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Troubleshooting spa lights is just like any other lighting - the problem lies where the power dies.
Spa lighting on new spas presents a bit more challenge with more lights to maintain, since many spas now come with sets of lights, internal and external, not just a single bulb in the foot basin.
Yet, the process for troubleshooting modern spa lights is the same as for traditional hot tub lights. Let's go through it step by step - here's a list of things to check when your spa light is not working.
If you have an older tub that uses Air Switches to turn the light on and off, the first thing to check is the switch itself. An air switch is operated by a white button on the top of the spa shell that when pushed, sends a pulse of air to activate the switch. Check that the button functions up and down properly, and that the air hose is connected on both ends. You can blow air through the hose with your mouth to test the air switch operation. Modern spa lights are turned on by pressing the air button on the topside control panel, and usually has an indicator that displays when the light is on (or when it thinks it's on).
Many spa packs use a small fuse to protect the lamp and bulb (and spa users), should the voltage rise above safe limits. The typical type of spa light fuse is the tube type - metal ends with a glass center, so you can view the wire inside. If the wire looks ruptured or the glass is discolored or looks like it heated up, replace the fuse with the same type and amperage. You can check a spa light fuse with a multi-meter. Set it to Ohms or resistance and place your probes on each end of the fuse. A good fuse will show '0' resistance, and anything higher than '1' means a bad fuse. The fuse is usually located inside the spa pack, possibly next to other fuses. Check your spa pack owner's manual for exact location, it may not be labeled. Make sure power is OFF before opening up your spa pack, and use care when poking around in there.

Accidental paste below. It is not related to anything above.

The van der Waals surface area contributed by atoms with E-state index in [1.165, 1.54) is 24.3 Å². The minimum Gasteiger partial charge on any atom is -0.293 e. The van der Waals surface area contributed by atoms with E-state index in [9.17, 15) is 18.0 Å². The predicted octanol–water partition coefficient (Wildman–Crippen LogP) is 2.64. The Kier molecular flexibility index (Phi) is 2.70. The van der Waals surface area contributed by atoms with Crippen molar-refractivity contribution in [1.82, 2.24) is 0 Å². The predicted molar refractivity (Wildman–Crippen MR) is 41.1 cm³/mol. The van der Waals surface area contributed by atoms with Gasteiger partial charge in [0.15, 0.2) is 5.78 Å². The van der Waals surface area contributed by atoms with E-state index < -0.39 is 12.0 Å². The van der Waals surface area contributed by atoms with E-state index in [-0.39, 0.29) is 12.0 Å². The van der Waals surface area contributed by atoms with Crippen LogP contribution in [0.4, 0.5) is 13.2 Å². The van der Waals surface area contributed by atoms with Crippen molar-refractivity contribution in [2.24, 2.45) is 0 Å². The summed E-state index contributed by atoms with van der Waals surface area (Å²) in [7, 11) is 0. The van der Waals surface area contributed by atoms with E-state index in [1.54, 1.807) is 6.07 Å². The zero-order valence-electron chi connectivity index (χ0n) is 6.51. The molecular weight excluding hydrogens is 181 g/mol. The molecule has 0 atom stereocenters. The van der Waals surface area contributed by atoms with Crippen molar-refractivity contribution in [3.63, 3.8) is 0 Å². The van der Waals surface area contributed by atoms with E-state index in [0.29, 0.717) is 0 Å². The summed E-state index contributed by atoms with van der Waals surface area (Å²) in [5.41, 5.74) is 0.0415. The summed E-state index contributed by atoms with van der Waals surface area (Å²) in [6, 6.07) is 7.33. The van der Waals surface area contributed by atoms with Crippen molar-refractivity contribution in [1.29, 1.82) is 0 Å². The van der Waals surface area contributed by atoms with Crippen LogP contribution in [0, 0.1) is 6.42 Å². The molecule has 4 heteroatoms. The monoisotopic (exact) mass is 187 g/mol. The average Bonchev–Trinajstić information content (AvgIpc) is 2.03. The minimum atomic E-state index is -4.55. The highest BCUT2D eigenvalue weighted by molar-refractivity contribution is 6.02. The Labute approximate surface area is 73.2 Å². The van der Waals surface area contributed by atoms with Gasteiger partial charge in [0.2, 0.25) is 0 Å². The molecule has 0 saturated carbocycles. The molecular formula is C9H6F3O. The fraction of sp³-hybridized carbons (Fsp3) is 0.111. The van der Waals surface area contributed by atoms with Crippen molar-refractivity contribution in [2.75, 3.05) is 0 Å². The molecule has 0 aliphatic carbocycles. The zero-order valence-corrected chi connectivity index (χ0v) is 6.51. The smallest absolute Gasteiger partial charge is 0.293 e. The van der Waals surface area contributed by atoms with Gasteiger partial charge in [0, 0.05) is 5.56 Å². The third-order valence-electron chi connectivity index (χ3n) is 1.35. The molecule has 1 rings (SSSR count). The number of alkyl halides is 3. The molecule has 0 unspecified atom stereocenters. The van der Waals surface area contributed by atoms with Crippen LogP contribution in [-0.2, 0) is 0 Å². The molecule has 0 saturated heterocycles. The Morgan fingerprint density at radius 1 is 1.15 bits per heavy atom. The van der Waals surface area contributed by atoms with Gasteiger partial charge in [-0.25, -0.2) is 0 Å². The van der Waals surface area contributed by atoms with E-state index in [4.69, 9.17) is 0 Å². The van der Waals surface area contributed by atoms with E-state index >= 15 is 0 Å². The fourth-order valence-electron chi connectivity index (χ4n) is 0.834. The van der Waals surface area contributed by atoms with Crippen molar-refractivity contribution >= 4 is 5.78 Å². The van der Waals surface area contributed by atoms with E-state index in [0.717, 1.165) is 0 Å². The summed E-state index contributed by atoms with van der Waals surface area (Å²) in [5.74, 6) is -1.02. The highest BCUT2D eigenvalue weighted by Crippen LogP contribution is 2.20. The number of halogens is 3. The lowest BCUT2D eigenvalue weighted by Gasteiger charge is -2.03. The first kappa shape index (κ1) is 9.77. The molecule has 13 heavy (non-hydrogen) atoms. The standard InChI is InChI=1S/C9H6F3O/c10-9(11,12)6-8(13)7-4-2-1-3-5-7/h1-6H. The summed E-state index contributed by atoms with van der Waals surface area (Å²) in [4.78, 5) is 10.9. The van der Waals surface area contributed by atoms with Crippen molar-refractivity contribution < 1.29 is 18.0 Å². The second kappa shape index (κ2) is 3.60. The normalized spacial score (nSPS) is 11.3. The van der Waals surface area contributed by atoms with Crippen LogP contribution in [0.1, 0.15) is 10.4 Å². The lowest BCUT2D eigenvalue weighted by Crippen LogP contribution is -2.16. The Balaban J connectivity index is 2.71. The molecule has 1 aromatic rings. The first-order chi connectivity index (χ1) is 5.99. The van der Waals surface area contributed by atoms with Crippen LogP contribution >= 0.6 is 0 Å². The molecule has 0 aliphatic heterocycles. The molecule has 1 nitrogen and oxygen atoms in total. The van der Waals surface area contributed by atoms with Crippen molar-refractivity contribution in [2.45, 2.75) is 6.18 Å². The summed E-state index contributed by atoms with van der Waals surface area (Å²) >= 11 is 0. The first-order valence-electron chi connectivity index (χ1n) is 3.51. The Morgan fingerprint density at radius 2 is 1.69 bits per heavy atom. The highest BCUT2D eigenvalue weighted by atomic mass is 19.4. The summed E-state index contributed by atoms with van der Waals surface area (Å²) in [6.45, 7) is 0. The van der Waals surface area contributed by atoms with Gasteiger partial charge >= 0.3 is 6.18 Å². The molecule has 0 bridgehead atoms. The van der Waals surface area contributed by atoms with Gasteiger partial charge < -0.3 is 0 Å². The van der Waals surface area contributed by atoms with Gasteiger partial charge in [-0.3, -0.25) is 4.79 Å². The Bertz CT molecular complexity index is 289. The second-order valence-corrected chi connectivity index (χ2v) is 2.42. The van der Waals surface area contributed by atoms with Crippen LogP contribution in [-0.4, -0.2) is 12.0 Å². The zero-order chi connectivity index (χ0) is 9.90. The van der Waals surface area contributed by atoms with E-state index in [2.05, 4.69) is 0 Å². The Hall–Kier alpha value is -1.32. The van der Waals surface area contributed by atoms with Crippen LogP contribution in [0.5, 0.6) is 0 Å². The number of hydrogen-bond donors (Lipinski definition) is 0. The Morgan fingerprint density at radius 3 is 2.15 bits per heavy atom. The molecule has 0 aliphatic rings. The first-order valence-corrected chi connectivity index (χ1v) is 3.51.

Some spa light systems use relays to control or direct the power to the light. If you push the light button and can hear a small noise, then you do have relays. Many times these are attached to the circuit board, and often look like small ice cubes. Hearing the relay click does not mean that it's good or bad, but they can get stuck, become corroded or otherwise fail. Again remember the Mantra - the problem lies where the power dies. You can test with a multi-meter, the power coming into spa relays, but it's often easier to remove the light lamp and check for power at the light, during or just after turning the light on. Most spa light relays are located just before the pool light lamp, or last in line before power reaches the bulb.
Most spa lights are 12V, although some are 24V, and to provide the light bulb with the right voltage, many spas use a small transformer to reduce the incoming voltage to the correct low voltage amount. A transformer is a small magnet, wrapped in a primary and secondary coil, to create an electromagnet. Transformers are fairly easy to recognize and are about 1.5" square, with wire leads attached. You can measure the power coming into the transformer, and measure power coming out of the transformer, with a multi-meter. The voltage coming out should match what the label states (12V or 24V), and if it's more than 10% higher or lower, you may need a new spa transformer. Be sure that the wires are not shorted or corroded, and are making good contact.